BRUSSELS, Feb. 17 (Xinhua) -- NATO on Tuesday asked Slovenia to complete the ratification of the accession protocol for Croatia to allow the latter to officially join the North Atlantic alliance at a NATO summit in early April.
"We hope to welcome Croatia and Albania fully to the NATO table at the April summit," NATO spokesman James Appathurai told reporters.
He said out of the 26 NATO allies, only Slovenia, the Netherlands and Greece have not ratified the accession protocols for Albania and Croatia. The Netherlands and Greece are expected to do so quite quickly, he added.
"We hope Slovenia will find a way ... to ratify in time for Albania and Croatia to also be able to ratify the adapted Washington Treaty and deposit their instruments of ratification in time for the summit," said Appathurai.
For the two countries to become NATO members, all 26 allies must first ratify the accession protocols before these two candidates can ratify the adapted founding treaty and deposit their ratification documents with the U.S. Department of State.
"There is not without a number of steps ahead in this political process. We hope that all 26, including Slovenia, will be in a position to allow it to go forward," said Appathurai.
But he emphasized that NATO cannot intervene in Slovenia's internal affairs. He added that Albania's entry would not be affected by the Slovenia-Croatia impasse as Albania and Croatia are treated as individual candidates by NATO and by its member states.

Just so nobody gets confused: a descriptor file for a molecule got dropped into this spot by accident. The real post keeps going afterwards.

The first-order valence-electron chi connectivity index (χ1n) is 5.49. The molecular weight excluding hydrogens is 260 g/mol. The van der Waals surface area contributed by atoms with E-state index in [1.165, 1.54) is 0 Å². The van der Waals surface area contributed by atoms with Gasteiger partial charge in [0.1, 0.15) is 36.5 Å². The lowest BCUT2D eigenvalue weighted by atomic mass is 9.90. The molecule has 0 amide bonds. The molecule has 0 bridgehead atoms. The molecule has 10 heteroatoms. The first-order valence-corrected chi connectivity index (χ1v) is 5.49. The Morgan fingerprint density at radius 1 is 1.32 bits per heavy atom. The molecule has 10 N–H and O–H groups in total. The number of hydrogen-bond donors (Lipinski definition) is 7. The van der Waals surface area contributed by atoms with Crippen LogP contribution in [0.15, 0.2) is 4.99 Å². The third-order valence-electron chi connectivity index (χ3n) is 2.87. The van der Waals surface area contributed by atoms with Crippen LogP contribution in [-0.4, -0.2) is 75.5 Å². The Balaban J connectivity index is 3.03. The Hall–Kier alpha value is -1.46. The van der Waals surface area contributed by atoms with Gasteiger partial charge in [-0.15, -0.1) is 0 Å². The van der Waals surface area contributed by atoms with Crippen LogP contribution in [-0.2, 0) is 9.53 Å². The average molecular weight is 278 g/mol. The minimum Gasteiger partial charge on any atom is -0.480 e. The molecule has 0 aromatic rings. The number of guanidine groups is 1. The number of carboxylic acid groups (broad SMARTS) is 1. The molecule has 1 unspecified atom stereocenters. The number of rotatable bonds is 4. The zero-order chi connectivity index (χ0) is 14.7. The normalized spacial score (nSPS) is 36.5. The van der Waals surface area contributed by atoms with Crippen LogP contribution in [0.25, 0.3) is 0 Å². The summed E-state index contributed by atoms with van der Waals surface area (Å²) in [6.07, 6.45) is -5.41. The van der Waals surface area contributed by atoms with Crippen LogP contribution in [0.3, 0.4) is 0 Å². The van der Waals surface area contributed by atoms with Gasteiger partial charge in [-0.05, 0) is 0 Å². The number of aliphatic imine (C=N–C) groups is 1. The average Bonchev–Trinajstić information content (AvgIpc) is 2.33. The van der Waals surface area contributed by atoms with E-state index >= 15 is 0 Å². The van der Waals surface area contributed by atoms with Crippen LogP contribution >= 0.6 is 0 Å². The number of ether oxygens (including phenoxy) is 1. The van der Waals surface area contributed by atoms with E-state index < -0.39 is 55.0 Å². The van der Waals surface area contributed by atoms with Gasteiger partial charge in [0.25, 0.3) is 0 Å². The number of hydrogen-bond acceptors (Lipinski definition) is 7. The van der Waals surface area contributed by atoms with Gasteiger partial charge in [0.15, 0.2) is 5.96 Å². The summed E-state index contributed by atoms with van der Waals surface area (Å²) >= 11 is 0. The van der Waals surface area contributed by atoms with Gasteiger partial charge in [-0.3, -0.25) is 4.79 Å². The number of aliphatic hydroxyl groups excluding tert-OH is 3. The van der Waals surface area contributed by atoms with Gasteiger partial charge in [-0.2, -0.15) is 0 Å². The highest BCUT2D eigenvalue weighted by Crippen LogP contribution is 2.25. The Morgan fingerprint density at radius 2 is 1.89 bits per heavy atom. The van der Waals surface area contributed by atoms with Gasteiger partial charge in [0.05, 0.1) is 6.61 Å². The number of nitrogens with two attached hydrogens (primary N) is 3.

Slovenian lawmakers approved Croatia's entry into NATO last week. But two nationalist groups in Slovenia, which are opposed to Croatia's NATO entry because of territorial disputes between the two countries, have filed an application for a referendum on this issue. A "no" vote in a referendum would annul the lawmaker's approval.
The groups now need to get 40,000 signatures to make a referendum happen. But even if a referendum were not ultimately possible, Croatia's accession might be delayed as the two political groups have at least five weeks to collect signatures from Slovenian citizens. The NATO summit is barely six weeks away.
The groups have said they might withdraw their initiative if Slovenian lawmakers pass a law on the country's territorial disputes with Croatia.
Slovenia and Croatia have not been able to completely draw their land and sea borders since their independence from the former Yugoslavia in 1991.
Slovenia, a member state of the European Union (EU) since 2004, blocked Croatia's accession negotiations with the EU in December.